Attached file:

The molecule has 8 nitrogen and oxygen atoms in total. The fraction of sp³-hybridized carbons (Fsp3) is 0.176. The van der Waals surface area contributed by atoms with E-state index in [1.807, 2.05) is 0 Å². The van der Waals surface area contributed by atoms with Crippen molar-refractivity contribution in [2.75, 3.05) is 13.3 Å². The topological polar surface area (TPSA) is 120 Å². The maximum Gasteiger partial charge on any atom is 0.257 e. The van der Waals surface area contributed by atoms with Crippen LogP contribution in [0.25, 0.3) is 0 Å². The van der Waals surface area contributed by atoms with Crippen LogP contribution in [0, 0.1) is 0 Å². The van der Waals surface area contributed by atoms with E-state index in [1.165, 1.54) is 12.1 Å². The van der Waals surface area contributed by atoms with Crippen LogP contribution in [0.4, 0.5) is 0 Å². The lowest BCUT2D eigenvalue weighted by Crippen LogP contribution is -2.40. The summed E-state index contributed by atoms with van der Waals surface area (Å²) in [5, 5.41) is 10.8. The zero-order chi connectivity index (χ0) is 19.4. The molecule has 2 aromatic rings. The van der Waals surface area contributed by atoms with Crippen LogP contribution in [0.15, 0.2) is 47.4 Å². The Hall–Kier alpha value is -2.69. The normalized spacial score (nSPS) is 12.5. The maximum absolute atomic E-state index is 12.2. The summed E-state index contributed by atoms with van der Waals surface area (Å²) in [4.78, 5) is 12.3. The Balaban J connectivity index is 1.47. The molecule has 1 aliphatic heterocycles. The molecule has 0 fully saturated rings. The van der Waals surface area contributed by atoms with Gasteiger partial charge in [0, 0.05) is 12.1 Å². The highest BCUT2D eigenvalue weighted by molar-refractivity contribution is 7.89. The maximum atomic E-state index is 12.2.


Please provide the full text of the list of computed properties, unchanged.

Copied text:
The molecule has 8 nitrogen and oxygen atoms in total. The fraction of sp³-hybridized carbons (Fsp3) is 0.176. The van der Waals surface area contributed by atoms with E-state index in [1.807, 2.05) is 0 Å². The van der Waals surface area contributed by atoms with Crippen molar-refractivity contribution in [2.75, 3.05) is 13.3 Å². The topological polar surface area (TPSA) is 120 Å². The maximum Gasteiger partial charge on any atom is 0.257 e. The van der Waals surface area contributed by atoms with Crippen LogP contribution in [0.25, 0.3) is 0 Å². The van der Waals surface area contributed by atoms with Crippen LogP contribution in [0, 0.1) is 0 Å². The van der Waals surface area contributed by atoms with E-state index in [1.165, 1.54) is 12.1 Å². The van der Waals surface area contributed by atoms with Crippen LogP contribution in [0.4, 0.5) is 0 Å². The lowest BCUT2D eigenvalue weighted by Crippen LogP contribution is -2.40. The summed E-state index contributed by atoms with van der Waals surface area (Å²) in [5, 5.41) is 10.8. The zero-order chi connectivity index (χ0) is 19.4. The molecule has 2 aromatic rings. The van der Waals surface area contributed by atoms with Crippen LogP contribution in [0.15, 0.2) is 47.4 Å². The Hall–Kier alpha value is -2.69. The normalized spacial score (nSPS) is 12.5. The maximum absolute atomic E-state index is 12.2. The summed E-state index contributed by atoms with van der Waals surface area (Å²) in [4.78, 5) is 12.3. The Balaban J connectivity index is 1.47. The molecule has 1 aliphatic heterocycles. The molecule has 0 fully saturated rings. The van der Waals surface area contributed by atoms with Gasteiger partial charge in [0, 0.05) is 12.1 Å². The highest BCUT2D eigenvalue weighted by molar-refractivity contribution is 7.89. The maximum atomic E-state index is 12.2.